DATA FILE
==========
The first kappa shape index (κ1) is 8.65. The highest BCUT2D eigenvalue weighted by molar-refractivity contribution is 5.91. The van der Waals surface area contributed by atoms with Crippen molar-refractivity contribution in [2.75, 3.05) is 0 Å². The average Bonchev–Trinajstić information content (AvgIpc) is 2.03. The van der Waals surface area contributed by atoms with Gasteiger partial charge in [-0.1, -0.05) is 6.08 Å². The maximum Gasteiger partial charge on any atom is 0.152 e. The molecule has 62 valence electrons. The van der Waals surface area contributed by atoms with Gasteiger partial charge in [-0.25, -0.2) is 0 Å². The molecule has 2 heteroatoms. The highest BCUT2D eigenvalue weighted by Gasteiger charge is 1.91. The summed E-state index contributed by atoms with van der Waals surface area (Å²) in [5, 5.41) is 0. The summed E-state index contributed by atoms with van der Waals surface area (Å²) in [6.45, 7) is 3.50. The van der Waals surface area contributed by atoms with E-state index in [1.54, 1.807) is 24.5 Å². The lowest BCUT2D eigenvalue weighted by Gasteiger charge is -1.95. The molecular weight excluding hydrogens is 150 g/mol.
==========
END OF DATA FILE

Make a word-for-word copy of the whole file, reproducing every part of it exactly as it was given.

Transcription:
The first kappa shape index (κ1) is 8.65. The highest BCUT2D eigenvalue weighted by molar-refractivity contribution is 5.91. The van der Waals surface area contributed by atoms with Crippen molar-refractivity contribution in [2.75, 3.05) is 0 Å². The average Bonchev–Trinajstić information content (AvgIpc) is 2.03. The van der Waals surface area contributed by atoms with Gasteiger partial charge in [-0.1, -0.05) is 6.08 Å². The maximum Gasteiger partial charge on any atom is 0.152 e. The molecule has 62 valence electrons. The van der Waals surface area contributed by atoms with Gasteiger partial charge in [-0.25, -0.2) is 0 Å². The molecule has 2 heteroatoms. The highest BCUT2D eigenvalue weighted by Gasteiger charge is 1.91. The summed E-state index contributed by atoms with van der Waals surface area (Å²) in [5, 5.41) is 0. The summed E-state index contributed by atoms with van der Waals surface area (Å²) in [6.45, 7) is 3.50. The van der Waals surface area contributed by atoms with E-state index in [1.54, 1.807) is 24.5 Å². The lowest BCUT2D eigenvalue weighted by Gasteiger charge is -1.95. The molecular weight excluding hydrogens is 150 g/mol.